Are Teachers in Training Good Enough for Special Ed.?
In September, the Ninth Circuit Court of Appeals in California threw out 2002 regulations from the U.S. Department of Education that said No Child Left Behind's highly qualified teacher designation could be applied to someone working on their certification. The rule allowed teaching interns and teachers in training to count as "highly qualified."
A group of California parents and advocacy groups had sued the federal Education Department, saying teachers in training were more likely to be found at schools where a majority of students were members of a minority group, and those parents would have no way of knowing their children's teachers were still in training since they were labeled "highly qualified." (No Child Left Behind required all teachers, at all schools, with a few exceptions, to be considered "highly qualified by the 2005-06 school year.)
But in December, Congress slipped a provision into an appropriations bill that essentially undid the California court's ruling.
That has made groups representing children with disabilities, minority children and teachers—including both the American Federation of Teachers and National Education Association—angry. Late last month, they sent a letter to President Barack Obama about their concerns.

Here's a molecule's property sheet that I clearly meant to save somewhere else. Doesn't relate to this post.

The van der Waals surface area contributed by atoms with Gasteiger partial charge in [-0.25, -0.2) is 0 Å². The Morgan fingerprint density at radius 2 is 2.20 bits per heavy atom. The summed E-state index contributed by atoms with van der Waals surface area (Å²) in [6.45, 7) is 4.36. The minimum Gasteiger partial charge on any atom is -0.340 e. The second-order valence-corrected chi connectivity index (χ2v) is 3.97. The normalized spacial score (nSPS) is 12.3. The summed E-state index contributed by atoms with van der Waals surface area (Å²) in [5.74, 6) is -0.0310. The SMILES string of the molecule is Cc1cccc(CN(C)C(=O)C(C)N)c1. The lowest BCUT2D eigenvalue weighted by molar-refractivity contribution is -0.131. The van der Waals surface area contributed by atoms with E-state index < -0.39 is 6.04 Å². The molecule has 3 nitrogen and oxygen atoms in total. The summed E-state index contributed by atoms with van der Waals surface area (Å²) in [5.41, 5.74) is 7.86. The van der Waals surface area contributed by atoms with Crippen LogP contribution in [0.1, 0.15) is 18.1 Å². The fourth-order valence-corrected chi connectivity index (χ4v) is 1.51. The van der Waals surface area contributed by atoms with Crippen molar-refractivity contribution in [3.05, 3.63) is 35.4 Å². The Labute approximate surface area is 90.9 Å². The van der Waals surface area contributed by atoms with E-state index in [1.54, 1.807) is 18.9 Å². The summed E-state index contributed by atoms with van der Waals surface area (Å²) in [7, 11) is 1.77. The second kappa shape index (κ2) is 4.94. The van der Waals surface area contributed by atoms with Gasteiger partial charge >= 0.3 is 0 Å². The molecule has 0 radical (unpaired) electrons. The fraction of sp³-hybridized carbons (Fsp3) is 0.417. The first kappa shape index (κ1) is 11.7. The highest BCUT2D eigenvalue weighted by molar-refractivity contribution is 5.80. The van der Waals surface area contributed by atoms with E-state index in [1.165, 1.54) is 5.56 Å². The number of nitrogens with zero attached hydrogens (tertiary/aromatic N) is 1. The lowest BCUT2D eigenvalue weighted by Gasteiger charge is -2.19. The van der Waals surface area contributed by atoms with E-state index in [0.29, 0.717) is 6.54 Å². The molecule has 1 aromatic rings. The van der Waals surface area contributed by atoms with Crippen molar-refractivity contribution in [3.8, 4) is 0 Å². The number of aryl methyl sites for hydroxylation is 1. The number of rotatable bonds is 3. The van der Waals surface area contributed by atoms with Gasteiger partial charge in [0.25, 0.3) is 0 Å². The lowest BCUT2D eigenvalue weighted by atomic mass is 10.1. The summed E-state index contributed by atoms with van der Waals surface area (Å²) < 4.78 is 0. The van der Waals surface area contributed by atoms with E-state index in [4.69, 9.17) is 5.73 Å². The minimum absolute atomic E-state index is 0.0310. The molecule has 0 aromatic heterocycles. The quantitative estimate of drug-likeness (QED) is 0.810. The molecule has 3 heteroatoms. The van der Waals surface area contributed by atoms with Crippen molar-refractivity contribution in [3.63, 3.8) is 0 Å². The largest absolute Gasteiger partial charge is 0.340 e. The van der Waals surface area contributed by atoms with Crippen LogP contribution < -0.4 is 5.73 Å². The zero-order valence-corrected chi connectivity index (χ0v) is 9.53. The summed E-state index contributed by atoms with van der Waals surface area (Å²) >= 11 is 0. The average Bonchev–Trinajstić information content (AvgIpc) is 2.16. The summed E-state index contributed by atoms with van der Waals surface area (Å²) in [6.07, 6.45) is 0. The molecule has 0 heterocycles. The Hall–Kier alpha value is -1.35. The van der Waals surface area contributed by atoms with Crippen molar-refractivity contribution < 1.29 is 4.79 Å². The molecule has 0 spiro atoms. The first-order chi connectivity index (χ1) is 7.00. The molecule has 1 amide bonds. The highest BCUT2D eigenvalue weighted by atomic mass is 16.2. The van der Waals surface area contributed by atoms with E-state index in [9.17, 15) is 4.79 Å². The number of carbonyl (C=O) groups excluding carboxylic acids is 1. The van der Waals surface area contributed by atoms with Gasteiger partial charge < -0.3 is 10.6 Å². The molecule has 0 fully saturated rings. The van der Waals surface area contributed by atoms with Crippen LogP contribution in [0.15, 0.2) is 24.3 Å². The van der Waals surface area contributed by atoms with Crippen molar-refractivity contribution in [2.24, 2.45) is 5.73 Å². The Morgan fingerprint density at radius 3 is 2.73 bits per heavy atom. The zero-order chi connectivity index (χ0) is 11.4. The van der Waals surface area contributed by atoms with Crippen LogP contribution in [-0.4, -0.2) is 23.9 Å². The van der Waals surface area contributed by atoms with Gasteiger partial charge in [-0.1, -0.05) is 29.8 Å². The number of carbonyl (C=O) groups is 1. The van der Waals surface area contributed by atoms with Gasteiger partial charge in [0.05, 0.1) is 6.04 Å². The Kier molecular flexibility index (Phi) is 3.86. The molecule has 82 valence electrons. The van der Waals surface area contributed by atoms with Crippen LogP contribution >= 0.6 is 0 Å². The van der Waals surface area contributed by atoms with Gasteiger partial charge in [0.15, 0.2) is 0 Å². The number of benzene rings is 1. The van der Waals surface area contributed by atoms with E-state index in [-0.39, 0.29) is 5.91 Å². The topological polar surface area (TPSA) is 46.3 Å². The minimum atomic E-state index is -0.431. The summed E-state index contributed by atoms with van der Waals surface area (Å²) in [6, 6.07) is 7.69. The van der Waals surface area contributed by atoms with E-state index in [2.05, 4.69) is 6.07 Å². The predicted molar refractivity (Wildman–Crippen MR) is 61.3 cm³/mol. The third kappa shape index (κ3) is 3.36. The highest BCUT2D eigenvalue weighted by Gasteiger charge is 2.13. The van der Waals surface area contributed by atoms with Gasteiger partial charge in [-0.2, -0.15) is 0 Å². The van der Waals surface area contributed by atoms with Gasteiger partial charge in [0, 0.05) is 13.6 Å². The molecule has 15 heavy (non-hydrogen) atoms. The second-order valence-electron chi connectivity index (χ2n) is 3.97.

"Our concern with this provision (and with any federal policy that reinforces the unequal allocation of fully trained and certified teachers to all students) is that it disproportionately impacts our most vulnerable populations: low-income students and students of color, English-language learners, and students with disabilities who are most often assigned such underprepared teachers."
In the court ruling, the dissenting judge called the lawsuit an attack on Teach for America participants and their intern status as meeting the "highly qualified" teacher definition. The organization is celebrating its 20th anniversary this week.
It's unclear whether the regulation will be challenged again. In an interview this week with Disability Scoop, Alexa Posny, assistant secretary for the Office of Special Education, said the provision may be a necessity as the pool of existing special education teachers shrinks in coming years.
"When we think about the teachers working with kids with disabilities, they need to be the most effective, the most highly qualified, the most skilled we have. If you can teach a child with a disability, I've always said you can teach any child," Posny told the website. "What we've got on the other side, is we know that within five to 10 years, the majority of our teachers who are special educators are probably going to retire. I believe we're going to need 40,000 to 50,000 more special educators in the next 10 years. That's a big pool. We need to make sure that the alternative-route programs have teachers just as prepared as anyone else."